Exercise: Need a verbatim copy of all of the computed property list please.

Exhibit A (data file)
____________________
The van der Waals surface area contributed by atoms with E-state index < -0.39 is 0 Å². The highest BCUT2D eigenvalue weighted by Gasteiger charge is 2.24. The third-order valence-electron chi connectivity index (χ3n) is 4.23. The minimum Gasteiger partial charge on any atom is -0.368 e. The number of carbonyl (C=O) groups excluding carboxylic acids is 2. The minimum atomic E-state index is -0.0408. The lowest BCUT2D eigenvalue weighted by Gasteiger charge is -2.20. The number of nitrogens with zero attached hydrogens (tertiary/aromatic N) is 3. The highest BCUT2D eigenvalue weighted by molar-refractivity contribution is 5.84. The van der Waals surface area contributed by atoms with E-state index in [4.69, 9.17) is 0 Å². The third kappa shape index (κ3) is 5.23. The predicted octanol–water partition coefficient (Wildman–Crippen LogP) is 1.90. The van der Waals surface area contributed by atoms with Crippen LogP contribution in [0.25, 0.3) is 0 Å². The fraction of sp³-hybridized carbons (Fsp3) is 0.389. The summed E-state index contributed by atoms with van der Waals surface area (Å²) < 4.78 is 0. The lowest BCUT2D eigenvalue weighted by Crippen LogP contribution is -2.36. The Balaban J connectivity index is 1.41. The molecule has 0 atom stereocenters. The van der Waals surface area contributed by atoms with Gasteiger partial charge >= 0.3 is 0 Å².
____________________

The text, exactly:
The van der Waals surface area contributed by atoms with E-state index < -0.39 is 0 Å². The highest BCUT2D eigenvalue weighted by Gasteiger charge is 2.24. The third-order valence-electron chi connectivity index (χ3n) is 4.23. The minimum Gasteiger partial charge on any atom is -0.368 e. The number of carbonyl (C=O) groups excluding carboxylic acids is 2. The minimum atomic E-state index is -0.0408. The lowest BCUT2D eigenvalue weighted by Gasteiger charge is -2.20. The number of nitrogens with zero attached hydrogens (tertiary/aromatic N) is 3. The highest BCUT2D eigenvalue weighted by molar-refractivity contribution is 5.84. The van der Waals surface area contributed by atoms with E-state index in [4.69, 9.17) is 0 Å². The third kappa shape index (κ3) is 5.23. The predicted octanol–water partition coefficient (Wildman–Crippen LogP) is 1.90. The van der Waals surface area contributed by atoms with Crippen LogP contribution in [0.25, 0.3) is 0 Å². The fraction of sp³-hybridized carbons (Fsp3) is 0.389. The summed E-state index contributed by atoms with van der Waals surface area (Å²) < 4.78 is 0. The lowest BCUT2D eigenvalue weighted by Crippen LogP contribution is -2.36. The Balaban J connectivity index is 1.41. The molecule has 0 atom stereocenters. The van der Waals surface area contributed by atoms with Gasteiger partial charge >= 0.3 is 0 Å².